A Brazilian investment group wants Neymar to get five years in prison when he goes on trial next week. He is being accused of fraud and corruption related to his move from Santos to Barcelona in 2013.
DIS, which held 40% of the rights to Brazil forward at the time, claims it suffered losses because the transfer cost was too low.
The 30-year-old Neymar has refuted the claims, but in 2017 he was unsuccessful in his appeal before Spain’s High Court, which allowed Spanish prosecutors to proceed with the prosecution.
According to the court, the Paris St. Germain star will have to show up in person for the trial’s opening day in Barcelona, but it’s not clear whether he’ll be required to remain for the whole of the two-week trial.
The other defendants are Neymar’s parents, the two clubs, Josep Maria Bartomeu, Sandro Rosell, and Odilio Rodrigues, the former presidents of Santos and Barcelona, respectively.
Rosell has, furthermore, in the past, denied any misconduct.
The Neymar family’s attorneys, Baker McKenzie, said that since Brazilian nationals committed the crimes outside of Spanish territory, Spanish courts “without jurisdiction to pursue the Neymar family and their firm N&N.”
Additionally, they note that the claimed offenses are not considered crimes in Brazil.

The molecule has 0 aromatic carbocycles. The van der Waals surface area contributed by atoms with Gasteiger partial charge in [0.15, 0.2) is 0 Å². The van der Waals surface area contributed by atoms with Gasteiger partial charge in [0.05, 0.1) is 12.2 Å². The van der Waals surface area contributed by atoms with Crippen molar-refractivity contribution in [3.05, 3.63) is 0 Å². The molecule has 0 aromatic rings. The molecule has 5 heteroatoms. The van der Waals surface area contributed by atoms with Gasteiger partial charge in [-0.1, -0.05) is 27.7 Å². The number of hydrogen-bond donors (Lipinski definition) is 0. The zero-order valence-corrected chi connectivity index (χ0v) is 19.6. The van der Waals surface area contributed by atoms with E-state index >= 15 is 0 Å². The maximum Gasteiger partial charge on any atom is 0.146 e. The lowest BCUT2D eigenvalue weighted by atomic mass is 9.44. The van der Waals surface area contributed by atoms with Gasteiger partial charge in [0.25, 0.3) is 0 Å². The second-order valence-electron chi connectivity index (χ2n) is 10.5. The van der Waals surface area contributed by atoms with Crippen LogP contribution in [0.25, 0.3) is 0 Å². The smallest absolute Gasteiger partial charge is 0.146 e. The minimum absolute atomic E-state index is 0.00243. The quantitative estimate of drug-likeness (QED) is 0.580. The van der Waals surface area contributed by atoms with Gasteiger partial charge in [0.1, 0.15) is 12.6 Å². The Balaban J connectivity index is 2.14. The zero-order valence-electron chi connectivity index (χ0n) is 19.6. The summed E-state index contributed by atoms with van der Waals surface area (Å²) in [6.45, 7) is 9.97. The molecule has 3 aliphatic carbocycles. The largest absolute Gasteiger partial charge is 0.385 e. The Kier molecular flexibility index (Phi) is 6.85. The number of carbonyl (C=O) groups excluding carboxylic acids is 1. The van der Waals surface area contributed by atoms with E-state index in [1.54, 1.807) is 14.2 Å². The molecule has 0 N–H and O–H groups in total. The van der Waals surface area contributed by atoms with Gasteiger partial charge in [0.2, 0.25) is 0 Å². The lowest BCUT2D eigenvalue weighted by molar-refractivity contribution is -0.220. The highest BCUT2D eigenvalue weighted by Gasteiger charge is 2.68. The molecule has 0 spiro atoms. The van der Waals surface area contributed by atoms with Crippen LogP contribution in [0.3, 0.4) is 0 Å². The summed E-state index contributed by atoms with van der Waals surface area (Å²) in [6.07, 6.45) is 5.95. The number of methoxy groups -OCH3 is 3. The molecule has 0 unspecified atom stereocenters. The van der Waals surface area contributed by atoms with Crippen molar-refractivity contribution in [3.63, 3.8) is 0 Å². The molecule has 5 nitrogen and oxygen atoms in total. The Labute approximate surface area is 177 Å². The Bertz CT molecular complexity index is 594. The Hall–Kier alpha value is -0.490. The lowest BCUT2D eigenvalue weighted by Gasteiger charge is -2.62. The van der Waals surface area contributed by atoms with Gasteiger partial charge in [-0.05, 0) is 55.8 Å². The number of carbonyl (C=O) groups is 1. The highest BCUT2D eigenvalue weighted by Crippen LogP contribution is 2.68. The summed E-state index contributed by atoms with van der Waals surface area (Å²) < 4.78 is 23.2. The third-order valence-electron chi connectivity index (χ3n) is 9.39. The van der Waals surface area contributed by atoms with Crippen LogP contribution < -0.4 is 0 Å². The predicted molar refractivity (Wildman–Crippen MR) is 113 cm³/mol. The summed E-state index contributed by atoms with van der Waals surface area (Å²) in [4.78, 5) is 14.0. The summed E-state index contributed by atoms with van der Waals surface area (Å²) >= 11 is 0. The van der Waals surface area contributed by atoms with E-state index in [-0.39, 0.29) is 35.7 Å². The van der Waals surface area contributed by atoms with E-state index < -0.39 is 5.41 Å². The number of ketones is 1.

At age 17, DIS paid 2 million euros to buy a portion of Neymar’s rights.
Neymar’s transfer cost, according to Barcelona, was 57.1 million euros, of which his family received 40 million.
The remainder of the 17.1 million euros paid to the Brazilian team Santos, which totaled 40%, went to the investing company.
At a press conference in Barcelona on Thursday, DIS attorney Paulo Nasser said, “Neymar’s rights have not been sold to the highest bidder.” Several teams made offers of up to 60 million euros.
DIS is asking for a 149 million euro fine in addition to the five-year prison sentence and prison terms for Rosell and Bartomeu.
Spanish prosecutors are seeking two years in prison for Neymar, a punishment of 10 million euros, a five-year sentence for Rosell, and a fine of 8.4 million euros for Barcelona.
The Neymar family has also been charged with “corruption between private people,” which pertains to “competition of goods and services between corporations,” but Neymar “is not a service or a commodity,” according to Baker McKenzie’s statement.
The statement concluded by stating that the trade had infringed no Fifa regulations.